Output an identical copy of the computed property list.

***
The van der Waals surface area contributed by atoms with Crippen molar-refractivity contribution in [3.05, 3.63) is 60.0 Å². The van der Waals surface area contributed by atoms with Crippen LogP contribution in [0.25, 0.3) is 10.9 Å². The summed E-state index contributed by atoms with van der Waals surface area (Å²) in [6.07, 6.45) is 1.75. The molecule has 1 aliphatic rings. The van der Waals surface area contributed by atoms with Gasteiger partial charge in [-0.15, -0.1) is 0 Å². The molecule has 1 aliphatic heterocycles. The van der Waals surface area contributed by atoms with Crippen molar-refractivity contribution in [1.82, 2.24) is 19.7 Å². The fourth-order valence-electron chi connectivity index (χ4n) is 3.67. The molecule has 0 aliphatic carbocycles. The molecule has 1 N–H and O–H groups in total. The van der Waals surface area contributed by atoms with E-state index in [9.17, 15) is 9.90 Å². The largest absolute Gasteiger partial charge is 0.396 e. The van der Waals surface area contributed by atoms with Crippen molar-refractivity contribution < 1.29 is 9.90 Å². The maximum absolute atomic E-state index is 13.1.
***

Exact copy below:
The van der Waals surface area contributed by atoms with Crippen molar-refractivity contribution in [3.05, 3.63) is 60.0 Å². The van der Waals surface area contributed by atoms with Crippen LogP contribution in [0.25, 0.3) is 10.9 Å². The summed E-state index contributed by atoms with van der Waals surface area (Å²) in [6.07, 6.45) is 1.75. The molecule has 1 aliphatic rings. The van der Waals surface area contributed by atoms with Gasteiger partial charge in [-0.15, -0.1) is 0 Å². The molecule has 1 aliphatic heterocycles. The van der Waals surface area contributed by atoms with Crippen molar-refractivity contribution in [1.82, 2.24) is 19.7 Å². The fourth-order valence-electron chi connectivity index (χ4n) is 3.67. The molecule has 0 aliphatic carbocycles. The molecule has 1 N–H and O–H groups in total. The van der Waals surface area contributed by atoms with E-state index in [9.17, 15) is 9.90 Å². The largest absolute Gasteiger partial charge is 0.396 e. The van der Waals surface area contributed by atoms with Crippen molar-refractivity contribution < 1.29 is 9.90 Å². The maximum absolute atomic E-state index is 13.1.